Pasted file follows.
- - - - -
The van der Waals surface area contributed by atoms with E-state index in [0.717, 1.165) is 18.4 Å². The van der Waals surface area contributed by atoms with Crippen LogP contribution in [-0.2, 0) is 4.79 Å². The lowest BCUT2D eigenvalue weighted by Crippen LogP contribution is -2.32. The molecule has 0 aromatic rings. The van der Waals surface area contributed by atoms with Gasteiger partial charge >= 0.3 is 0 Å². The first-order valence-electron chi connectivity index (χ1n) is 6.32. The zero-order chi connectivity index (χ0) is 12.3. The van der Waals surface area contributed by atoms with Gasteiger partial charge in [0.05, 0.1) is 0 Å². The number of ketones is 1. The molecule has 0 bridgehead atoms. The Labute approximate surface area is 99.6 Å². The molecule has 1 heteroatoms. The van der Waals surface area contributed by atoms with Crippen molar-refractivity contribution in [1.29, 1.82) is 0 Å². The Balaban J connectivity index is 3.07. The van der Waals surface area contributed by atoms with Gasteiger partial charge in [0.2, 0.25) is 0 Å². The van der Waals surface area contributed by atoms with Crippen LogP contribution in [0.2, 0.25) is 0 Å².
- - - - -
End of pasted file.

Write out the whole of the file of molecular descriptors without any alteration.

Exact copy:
The van der Waals surface area contributed by atoms with E-state index in [0.717, 1.165) is 18.4 Å². The van der Waals surface area contributed by atoms with Crippen LogP contribution in [-0.2, 0) is 4.79 Å². The lowest BCUT2D eigenvalue weighted by Crippen LogP contribution is -2.32. The molecule has 0 aromatic rings. The van der Waals surface area contributed by atoms with Gasteiger partial charge >= 0.3 is 0 Å². The first-order valence-electron chi connectivity index (χ1n) is 6.32. The zero-order chi connectivity index (χ0) is 12.3. The van der Waals surface area contributed by atoms with Gasteiger partial charge in [0.05, 0.1) is 0 Å². The number of ketones is 1. The molecule has 0 bridgehead atoms. The Labute approximate surface area is 99.6 Å². The molecule has 1 heteroatoms. The van der Waals surface area contributed by atoms with Crippen molar-refractivity contribution in [1.29, 1.82) is 0 Å². The Balaban J connectivity index is 3.07. The van der Waals surface area contributed by atoms with Gasteiger partial charge in [0.2, 0.25) is 0 Å². The van der Waals surface area contributed by atoms with Crippen LogP contribution in [0.2, 0.25) is 0 Å².